Poetry 180 - A poem a day (for the 180 days of a school year) for American high schools, provided by the Library of Congress.

No Flying, No Tights – A nice blog providing reviews for comic books, graphic novels, anime, and manga.

The Comic Book Legal Defense Fund – The CBLDF is an organization designed to protect the First Amendment rights of creators of comic books and graphic novels, as well as their publishers and retailers.

Favorite Teen Angst books - Celebrating and reviewing books about teenage angst and personal discovery.

YA books in series and sequels – A nice searchable database that helps you keep track of the books in your favorite series.

Rutgers – A vast collection of literary resources from around the internet, provided by Rutgers University.

Geek The Library – A library advocacy site presented by OCLC, the Online Computer Library Center.

* * *

Blogs and websites by authors:

Laurie Halse Anderson.

Jay Asher.

Holly Black.

Libba Bray.

Meg Cabot.

Rachel Cohn.

Melissa De La Cruz.

Sarah Dessen.

Neil Gaiman.

John Green.

Brent Hartinger.

John Hodgman.

Maureen Johnson.

Justine Larbalestier.

David Leviathan.

Carolyn Mackler.

Jaclyn Moriarty.

Daniel Nayeri.

James Patterson.

J. K. Rowling.

Sara Shepard.

Ned Vizzini.

Scott Westerfeld.

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Are we missing something? Please let us know!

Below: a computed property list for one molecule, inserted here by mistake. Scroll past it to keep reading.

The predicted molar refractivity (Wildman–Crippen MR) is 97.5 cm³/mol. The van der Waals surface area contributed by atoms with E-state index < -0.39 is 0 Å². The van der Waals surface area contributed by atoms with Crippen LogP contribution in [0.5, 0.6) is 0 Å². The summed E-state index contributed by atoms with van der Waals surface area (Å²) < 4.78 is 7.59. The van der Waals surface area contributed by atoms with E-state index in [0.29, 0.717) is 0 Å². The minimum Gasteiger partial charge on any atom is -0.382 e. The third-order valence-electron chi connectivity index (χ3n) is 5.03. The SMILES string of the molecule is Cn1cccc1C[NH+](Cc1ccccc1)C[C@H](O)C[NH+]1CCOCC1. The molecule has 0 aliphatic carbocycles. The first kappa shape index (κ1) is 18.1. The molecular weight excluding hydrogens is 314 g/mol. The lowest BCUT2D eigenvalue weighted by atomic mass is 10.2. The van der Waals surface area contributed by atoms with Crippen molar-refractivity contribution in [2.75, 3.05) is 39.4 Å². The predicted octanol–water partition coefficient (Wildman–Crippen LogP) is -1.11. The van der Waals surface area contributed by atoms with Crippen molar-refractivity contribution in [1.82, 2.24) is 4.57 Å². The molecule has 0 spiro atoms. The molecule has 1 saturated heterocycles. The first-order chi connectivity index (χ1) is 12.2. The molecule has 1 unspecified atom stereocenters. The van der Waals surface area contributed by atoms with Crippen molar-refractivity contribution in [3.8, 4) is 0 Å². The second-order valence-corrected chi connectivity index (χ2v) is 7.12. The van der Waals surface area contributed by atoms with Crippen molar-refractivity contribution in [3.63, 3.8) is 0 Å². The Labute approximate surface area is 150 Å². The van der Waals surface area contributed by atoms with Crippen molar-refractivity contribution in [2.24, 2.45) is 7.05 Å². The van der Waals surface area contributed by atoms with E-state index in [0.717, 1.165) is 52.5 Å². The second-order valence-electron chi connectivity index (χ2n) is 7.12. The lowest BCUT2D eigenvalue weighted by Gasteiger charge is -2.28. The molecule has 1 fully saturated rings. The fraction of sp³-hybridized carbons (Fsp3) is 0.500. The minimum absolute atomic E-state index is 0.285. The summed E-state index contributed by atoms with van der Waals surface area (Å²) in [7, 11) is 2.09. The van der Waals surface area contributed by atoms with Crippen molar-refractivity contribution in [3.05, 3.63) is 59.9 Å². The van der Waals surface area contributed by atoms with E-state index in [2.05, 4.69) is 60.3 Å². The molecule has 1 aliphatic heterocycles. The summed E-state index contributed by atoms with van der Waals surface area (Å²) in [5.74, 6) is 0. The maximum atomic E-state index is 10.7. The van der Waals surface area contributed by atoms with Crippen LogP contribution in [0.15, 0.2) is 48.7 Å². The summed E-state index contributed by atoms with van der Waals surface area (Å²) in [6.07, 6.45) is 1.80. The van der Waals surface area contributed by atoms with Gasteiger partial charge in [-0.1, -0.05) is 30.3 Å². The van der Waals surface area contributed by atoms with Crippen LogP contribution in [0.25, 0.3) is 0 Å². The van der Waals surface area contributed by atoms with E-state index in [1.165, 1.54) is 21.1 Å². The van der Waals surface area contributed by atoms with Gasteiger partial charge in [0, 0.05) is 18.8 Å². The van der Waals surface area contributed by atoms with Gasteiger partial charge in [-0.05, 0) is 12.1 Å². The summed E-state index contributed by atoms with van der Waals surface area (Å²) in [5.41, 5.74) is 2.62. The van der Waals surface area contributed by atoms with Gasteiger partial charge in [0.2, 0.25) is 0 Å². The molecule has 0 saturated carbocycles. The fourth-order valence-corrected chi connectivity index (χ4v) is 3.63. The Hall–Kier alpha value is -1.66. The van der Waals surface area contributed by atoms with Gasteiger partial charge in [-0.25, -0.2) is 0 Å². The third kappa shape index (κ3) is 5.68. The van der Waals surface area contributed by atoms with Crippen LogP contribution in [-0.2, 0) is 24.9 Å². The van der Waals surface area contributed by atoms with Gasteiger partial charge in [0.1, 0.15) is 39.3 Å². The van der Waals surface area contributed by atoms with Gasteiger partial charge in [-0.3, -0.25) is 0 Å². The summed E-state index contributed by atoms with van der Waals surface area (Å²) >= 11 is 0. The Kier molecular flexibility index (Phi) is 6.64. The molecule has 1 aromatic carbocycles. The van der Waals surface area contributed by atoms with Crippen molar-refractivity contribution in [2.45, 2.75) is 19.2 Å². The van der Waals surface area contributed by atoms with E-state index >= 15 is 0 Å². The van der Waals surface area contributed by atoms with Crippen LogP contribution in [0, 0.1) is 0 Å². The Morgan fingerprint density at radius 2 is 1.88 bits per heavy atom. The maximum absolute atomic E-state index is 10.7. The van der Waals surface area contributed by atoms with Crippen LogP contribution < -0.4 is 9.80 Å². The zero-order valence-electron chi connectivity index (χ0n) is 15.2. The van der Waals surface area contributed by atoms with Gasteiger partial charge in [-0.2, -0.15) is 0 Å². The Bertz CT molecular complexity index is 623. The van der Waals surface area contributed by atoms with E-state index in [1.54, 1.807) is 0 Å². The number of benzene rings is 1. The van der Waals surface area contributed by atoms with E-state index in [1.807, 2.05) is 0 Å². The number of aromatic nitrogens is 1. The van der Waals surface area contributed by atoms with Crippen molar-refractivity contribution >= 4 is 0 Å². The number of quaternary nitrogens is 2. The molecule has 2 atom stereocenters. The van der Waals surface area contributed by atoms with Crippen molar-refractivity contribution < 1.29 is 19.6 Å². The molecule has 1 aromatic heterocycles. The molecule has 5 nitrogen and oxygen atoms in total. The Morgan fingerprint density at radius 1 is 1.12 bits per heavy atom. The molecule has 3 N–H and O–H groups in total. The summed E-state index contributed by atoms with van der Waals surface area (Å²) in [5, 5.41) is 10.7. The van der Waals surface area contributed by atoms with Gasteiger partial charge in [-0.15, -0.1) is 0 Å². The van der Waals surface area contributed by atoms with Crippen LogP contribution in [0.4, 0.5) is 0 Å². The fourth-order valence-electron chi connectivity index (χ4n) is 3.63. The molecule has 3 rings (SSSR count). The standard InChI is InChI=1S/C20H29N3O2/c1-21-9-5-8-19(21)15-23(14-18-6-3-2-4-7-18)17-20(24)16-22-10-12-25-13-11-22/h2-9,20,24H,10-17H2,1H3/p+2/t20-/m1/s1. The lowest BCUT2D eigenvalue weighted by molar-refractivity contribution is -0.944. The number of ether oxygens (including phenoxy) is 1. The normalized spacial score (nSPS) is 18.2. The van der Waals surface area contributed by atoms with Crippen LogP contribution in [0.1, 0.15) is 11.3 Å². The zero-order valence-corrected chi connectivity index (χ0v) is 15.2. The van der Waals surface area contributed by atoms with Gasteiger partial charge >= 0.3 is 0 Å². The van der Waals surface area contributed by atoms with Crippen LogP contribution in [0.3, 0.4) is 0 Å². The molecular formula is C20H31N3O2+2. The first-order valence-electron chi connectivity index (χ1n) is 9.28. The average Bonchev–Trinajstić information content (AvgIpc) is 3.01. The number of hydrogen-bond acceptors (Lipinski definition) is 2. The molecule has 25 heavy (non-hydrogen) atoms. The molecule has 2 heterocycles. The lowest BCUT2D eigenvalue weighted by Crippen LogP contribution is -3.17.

For other subjects and resources please see our main Homework Help page.

New and Featured Books for Kids/Juvenile Readers for 04/24/2012:

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Come and check out these and some of the other new books and materials (or at least new to us) for younger and juvenile readers added to our library collection…

EASY READING:

Iron Horses by Verla Kay and illustrated by Michael McCurdy

Boy + Bot by Ame Dyckman and illustrated by Dan Yaccarino

Wag! by Patrick McDonnell

Faster! Faster! by Leslie Patricelli

Calendar by Myra Cohn Livingston and illustrated by Will Hillenbrand

Sleepsong by George Ella Lyon and Peter Catalanotto

Tallulah’s Solo by Marilyn Singer and illustrated by Alexandria Boiger

No Bears by Meg McKinlay and illustrated by Leila Rudge